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Infections May Increase Risk of Mental Disorders

Infections May Increase Risk of Mental Disorders

Scandinavian researchers have found that non-severe infections that do not require hospitalization are associated with an increased risk of subsequently developing schizophrenia or depression.

Previous research established that patients who are hospitalized with severe infections have an increased risk of developing schizophrenia and depression. The new study reviewed the correlation between all infections that require treatment and mental disorders and found that even minor infections, such as those which are treated by a general practitioner, can increase the risk of mental disorders.

“Our primary finding was that the risk of both schizophrenia and depression was increased in those who had infections. Both the non-severe infections that are treated by someone’s own GP and the severe infections that require hospitalization.

“The risk was increased in a dose-response correlation, which means that the risk was higher depending on the number of infections,” explains the first author of the study, Dr. Ole Köhler-Forsberg from Aarhus University.

The results have just been published in the internationally recognized journal, Acta Psychiatrica Scandinavica.

The researchers identified all persons born in Denmark between 1985-2002 and studied the correlation between infections and the subsequent risk of schizophrenia and depression in the period 1995-2013.

Investigators reviewed outcomes for infections treated with antibiotics, antiviral drugs, and medicines against fungal diseases and parasites, as well as all admissions due to infections.

During the period covered by the study, 5,759 people were diagnosed with schizophrenia and 13,044 with depression. Of those who were diagnosed with schizophrenia, 17.4 percent had been hospitalized with infections; this was also the case for 18.7 percent of those who were diagnosed with depression.

The study only covers early developing depression and schizophrenia. Thus, the average age of patients who developed schizophrenia was 18.9 years, while for patients who developed a depression, it was 18.7 years.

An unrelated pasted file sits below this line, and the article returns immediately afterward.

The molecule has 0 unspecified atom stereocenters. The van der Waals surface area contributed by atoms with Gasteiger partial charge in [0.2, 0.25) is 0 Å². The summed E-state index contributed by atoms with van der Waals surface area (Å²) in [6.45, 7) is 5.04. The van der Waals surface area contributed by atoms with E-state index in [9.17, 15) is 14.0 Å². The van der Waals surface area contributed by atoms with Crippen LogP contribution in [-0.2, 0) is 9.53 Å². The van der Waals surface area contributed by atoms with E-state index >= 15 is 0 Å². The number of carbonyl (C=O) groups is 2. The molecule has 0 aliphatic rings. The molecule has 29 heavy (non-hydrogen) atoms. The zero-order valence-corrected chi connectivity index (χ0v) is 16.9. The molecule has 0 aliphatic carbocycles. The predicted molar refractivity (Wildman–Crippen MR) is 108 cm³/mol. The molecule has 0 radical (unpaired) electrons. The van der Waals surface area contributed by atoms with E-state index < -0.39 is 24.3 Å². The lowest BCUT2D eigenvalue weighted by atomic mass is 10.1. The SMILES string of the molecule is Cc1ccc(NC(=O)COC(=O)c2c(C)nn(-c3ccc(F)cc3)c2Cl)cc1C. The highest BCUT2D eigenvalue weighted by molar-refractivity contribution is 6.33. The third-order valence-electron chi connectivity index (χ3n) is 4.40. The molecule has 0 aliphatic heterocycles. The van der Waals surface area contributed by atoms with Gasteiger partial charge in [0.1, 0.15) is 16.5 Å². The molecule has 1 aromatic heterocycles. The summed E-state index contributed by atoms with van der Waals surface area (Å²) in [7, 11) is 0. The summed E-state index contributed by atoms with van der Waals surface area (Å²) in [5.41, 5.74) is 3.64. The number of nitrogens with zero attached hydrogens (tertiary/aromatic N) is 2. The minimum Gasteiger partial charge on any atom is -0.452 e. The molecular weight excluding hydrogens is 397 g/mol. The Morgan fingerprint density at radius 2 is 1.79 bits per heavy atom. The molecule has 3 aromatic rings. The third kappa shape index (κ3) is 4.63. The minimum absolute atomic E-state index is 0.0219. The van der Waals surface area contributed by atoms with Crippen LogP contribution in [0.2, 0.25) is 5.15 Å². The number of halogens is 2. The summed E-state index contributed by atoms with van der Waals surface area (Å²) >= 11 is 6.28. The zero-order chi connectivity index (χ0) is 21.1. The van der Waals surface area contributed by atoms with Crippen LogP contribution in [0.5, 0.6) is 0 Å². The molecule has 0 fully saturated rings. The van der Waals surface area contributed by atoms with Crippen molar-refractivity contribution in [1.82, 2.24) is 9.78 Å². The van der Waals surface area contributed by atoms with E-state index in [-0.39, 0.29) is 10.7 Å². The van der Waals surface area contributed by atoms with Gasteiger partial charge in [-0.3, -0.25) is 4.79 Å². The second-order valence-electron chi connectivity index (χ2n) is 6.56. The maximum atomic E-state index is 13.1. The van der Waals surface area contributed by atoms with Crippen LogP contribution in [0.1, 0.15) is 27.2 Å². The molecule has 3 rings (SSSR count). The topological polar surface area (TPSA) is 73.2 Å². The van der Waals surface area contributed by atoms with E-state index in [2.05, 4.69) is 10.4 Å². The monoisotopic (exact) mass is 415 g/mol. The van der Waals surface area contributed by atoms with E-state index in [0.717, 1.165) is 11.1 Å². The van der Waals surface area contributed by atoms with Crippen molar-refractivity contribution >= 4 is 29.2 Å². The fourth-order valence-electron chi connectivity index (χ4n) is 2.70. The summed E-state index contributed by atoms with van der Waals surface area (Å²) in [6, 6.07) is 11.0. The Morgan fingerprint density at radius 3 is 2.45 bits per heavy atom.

The findings suggest that infections and the inflammatory reaction that follows afterwards can affect the brain and play a part in the development of severe mental disorders.

“It is also possible that antibiotics in themselves increase the risk of mental disorders due to their effect on the composition of the intestine (microbiota), which has close communication with the brain.

“Finally, our findings may be caused by genetic aspects, which is to say that some people have a higher genetic risk for getting more infections as well as a mental disorder,” said senior researcher on the study, Dr. Michael Eriksen Benros from Copenhagen University Hospital.

Source: Aarhus University/EurekAlert

Infections May Increase Risk of Mental Disorders

Rick Nauert PhD

Rick Nauert, PhDDr. Rick Nauert has over 25 years experience in clinical, administrative and academic healthcare. He is currently an associate professor for Rocky Mountain University of Health Professionals doctoral program in health promotion and wellness. Dr. Nauert began his career as a clinical physical therapist and served as a regional manager for a publicly traded multidisciplinary rehabilitation agency for 12 years. He has masters degrees in health-fitness management and healthcare administration and a doctoral degree from The University of Texas at Austin focused on health care informatics, health administration, health education and health policy. His research efforts included the area of telehealth with a specialty in disease management.

APA Reference
Nauert PhD, R. (2017). Infections May Increase Risk of Mental Disorders. Psych Central. Retrieved on August 13, 2018, from https://psychcentral.com/news/2017/02/02/infections-may-increase-risk-of-mental-disorders/115935.html

 

Scientifically Reviewed
Last updated: 2 Feb 2017
Last reviewed: By John M. Grohol, Psy.D. on 2 Feb 2017
Published on PsychCentral.com. All rights reserved.